The biggest threat — bigger than ISIS — is the suffocation of democracy, pushing people to the fringes and, ultimately, terrorism
The most stupid, cynical statements recently came from Prime Minister Sheikh Hasina of Bangladesh and President Recip Tayyip Erdogan of Turkey, whose countries last week suffered terrorism — on Tuesday, three suicide bombers attacked Istanbul’s crowded Ataturk International Airport, taking 44 lives with them; while on Friday, at least seven terrorists laid siege to a restaurant in Dhaka’s diplomatic enclave, killing 20 hostages. “An attack during the final days of Ramadan shows the attackers had no regard for faith or values,” said Erdogan. “What kind of Muslims are these, killing other humans during Ramzan?” asked Hasina. As if waiting till Ramzan was over would have been better. There is no calendar for killing. In their defense, Erdogan and Hasina are no less stupid than most other national leaders — be it the new Phillipines President, the two conservatives who bumbingly led Britain out of the European Union, or the next President of the USA. (Indeed, the smartest world leader by far is Barack Obama, who in his final year as President appears to be having a ball.) People get the leaders they deserve.
Two days after the attack on the Holey Artisan Bakery in Dhaka, Bangladesh, people pay tribute to the victims on Sunday. Pic/PTI
Islamic State (ISIS) was blamed for Istanbul and it took credit for Dhaka. Of course, merely taking credit means little if you consider the other terrorism event in June: the gunning down of 49 clubbers at a gay nightspot in Orlando, Florida, by an Afghan-American. Though he phoned 911 and declared allegiance to ISIS, urging the US to stop bombing Syria, the CIA has stated that it found no link between the killer and ISIS. The FBI had earlier questioned him but decided he wasn’t a jihadist. What has gone under-reported is that several of his ex-lovers have claimed to the FBI that he was promiscuous if closeted, and that he was infuriated with several club regulars whom he suspected of transmitting AIDS to him.
In Turkey’s case, ISIS remained silent and took no credit, perhaps for tactical reasons. Erdogan’s government identified the bombers as a Chechen (perhaps an ISIS high-up) and from other former Soviet republics. Turkey this year has suffered several lethal terrorism incidents; the attacks have been correlated with the sealing of the Turkish-Syrian border, a route taken by recruits to join ISIS, along with Turkey’s permitting the US to use Incirlik airbase. Erdogan has been under pressure, for he too follows an impulsive foreign policy that sometimes leads to embarrassment (though he is quick to use his tough-guy reactions to terrorism for domestic political advantage).
In Dhaka, the ISIS having taken credit is hailed by journalists, think-tankers and action-movie buffs as a sign that ISIS has arrived in South Asia, which was hitherto the turf of the rapidly diminishing al Qaeda. Perhaps it has. Western experts point to the killers’ English-speaking background, their use of sharp weapons (like ISIS beheaders) and ISIS’s immediate upload of photos sent in real-time by the killers, as evidence of a intricate web of conspiracy. More likely is that local jihadists have gone ‘copycat’ and hitched their bandwagon to ISIS. (Their first demand was the release of a Jamaat-ul-Mujahideen Bangladesh militant.)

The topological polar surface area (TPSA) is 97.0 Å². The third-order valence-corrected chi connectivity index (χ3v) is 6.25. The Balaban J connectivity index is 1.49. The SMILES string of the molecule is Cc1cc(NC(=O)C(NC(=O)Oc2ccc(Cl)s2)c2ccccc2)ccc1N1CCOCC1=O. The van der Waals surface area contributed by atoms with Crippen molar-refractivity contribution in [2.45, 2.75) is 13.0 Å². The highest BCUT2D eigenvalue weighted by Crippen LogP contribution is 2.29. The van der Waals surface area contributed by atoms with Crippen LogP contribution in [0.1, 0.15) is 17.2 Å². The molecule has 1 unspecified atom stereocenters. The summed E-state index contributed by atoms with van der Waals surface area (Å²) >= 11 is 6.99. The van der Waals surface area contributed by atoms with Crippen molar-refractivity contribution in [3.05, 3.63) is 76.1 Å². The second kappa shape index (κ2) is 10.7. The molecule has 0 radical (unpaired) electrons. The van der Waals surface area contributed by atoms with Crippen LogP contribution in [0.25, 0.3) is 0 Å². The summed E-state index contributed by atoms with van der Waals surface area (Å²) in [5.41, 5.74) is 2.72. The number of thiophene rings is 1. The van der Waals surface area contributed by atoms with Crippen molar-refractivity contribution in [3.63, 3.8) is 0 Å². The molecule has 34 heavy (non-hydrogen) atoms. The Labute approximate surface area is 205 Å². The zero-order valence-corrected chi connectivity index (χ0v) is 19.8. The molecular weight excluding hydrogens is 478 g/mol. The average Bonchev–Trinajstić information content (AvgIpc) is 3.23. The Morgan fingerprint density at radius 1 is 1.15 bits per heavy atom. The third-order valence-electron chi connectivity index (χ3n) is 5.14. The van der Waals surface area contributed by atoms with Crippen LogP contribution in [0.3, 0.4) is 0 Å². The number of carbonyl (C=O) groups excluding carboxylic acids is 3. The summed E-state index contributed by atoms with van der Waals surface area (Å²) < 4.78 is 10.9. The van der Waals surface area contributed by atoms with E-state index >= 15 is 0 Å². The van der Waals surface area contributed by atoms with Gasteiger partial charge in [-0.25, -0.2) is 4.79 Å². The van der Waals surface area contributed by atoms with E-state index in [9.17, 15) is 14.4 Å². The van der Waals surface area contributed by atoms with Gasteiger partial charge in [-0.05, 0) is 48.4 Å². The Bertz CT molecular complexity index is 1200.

Sheikh Hasina must share blame; this attack has in its background her failings as a democrat and her targeting the religious right, who in turn have been targeting atheists, Hindus, and other minorities. She has been on the warpath for the Right’s pro-State role in the 1971 Independence War, when she should have, as South Africa did to close the chapter on its apartheid-era violence, set up a Truth and Reconciliation Commission. Instead, she has jailed or executed leaders from the Right. Also, her stubbornness led to the BNP-led (Bangladesh Nationalist Party) opposition boycott of the 2014 national election.
When the opposition is denied political space, democracy suffers; and when democracy suffers, citizens in the middle are driven to the fringes. This is unfortunate. Bangladesh has been on an upward trajectory: it performs better than Pakistan economically (though that was also the case in 1947-71); it even scores better than India in textiles and rural development. This terrorism and its ISIS-branding will kill several birds with a single stone.
It isn’t ISIS that is an existential threat to South Asia, considering that in Syria-Iraq it is reeling under US bombs. But given how intertwined Bangladesh is with India — millions live in Assam, and even in suburban Gurgaon, thousands of Bangladeshis reside — any jihadist threat is of concern.
Any Mumbai police official will tell you that such threats are easily countered by effective local policing (like the 2010 bombing attempt in New York’s Times Square.) Governments, however, backed by their swelling security establishments, like to play up the geopolitical threat: the blame shifts elsewhere, even if the threat becomes a self-fulfilling prophecy once you suffocate democracy. It is in government’s cynical nature to create existential threats.
Senior journalist Aditya Sinha is a contributor to the recently published anthology House Spirit: Drinking in India. He tweets @autumnshade. Send your feedback to firstname.lastname@example.org
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